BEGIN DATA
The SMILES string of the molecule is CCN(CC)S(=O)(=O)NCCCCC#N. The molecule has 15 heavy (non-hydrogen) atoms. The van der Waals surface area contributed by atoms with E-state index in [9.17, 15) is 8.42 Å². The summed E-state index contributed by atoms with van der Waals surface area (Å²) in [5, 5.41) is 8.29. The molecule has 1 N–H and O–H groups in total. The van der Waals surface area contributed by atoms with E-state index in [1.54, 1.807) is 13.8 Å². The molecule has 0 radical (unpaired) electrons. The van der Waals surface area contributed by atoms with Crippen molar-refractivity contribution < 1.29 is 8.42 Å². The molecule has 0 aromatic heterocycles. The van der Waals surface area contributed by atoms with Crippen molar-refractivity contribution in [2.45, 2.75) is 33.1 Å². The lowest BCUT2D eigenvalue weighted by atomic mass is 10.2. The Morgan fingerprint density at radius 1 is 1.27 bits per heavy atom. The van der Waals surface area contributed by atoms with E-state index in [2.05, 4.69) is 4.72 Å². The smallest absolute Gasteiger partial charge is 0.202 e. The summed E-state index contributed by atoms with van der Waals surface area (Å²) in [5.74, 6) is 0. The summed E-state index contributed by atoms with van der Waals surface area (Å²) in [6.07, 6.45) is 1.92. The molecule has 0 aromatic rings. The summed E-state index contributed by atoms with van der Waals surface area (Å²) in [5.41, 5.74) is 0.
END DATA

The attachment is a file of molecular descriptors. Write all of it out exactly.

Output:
The SMILES string of the molecule is CCN(CC)S(=O)(=O)NCCCCC#N. The molecule has 15 heavy (non-hydrogen) atoms. The van der Waals surface area contributed by atoms with E-state index in [9.17, 15) is 8.42 Å². The summed E-state index contributed by atoms with van der Waals surface area (Å²) in [5, 5.41) is 8.29. The molecule has 1 N–H and O–H groups in total. The van der Waals surface area contributed by atoms with E-state index in [1.54, 1.807) is 13.8 Å². The molecule has 0 radical (unpaired) electrons. The van der Waals surface area contributed by atoms with Crippen molar-refractivity contribution < 1.29 is 8.42 Å². The molecule has 0 aromatic heterocycles. The van der Waals surface area contributed by atoms with Crippen molar-refractivity contribution in [2.45, 2.75) is 33.1 Å². The lowest BCUT2D eigenvalue weighted by atomic mass is 10.2. The Morgan fingerprint density at radius 1 is 1.27 bits per heavy atom. The van der Waals surface area contributed by atoms with E-state index in [2.05, 4.69) is 4.72 Å². The smallest absolute Gasteiger partial charge is 0.202 e. The summed E-state index contributed by atoms with van der Waals surface area (Å²) in [5.74, 6) is 0. The summed E-state index contributed by atoms with van der Waals surface area (Å²) in [6.07, 6.45) is 1.92. The molecule has 0 aromatic rings. The summed E-state index contributed by atoms with van der Waals surface area (Å²) in [5.41, 5.74) is 0.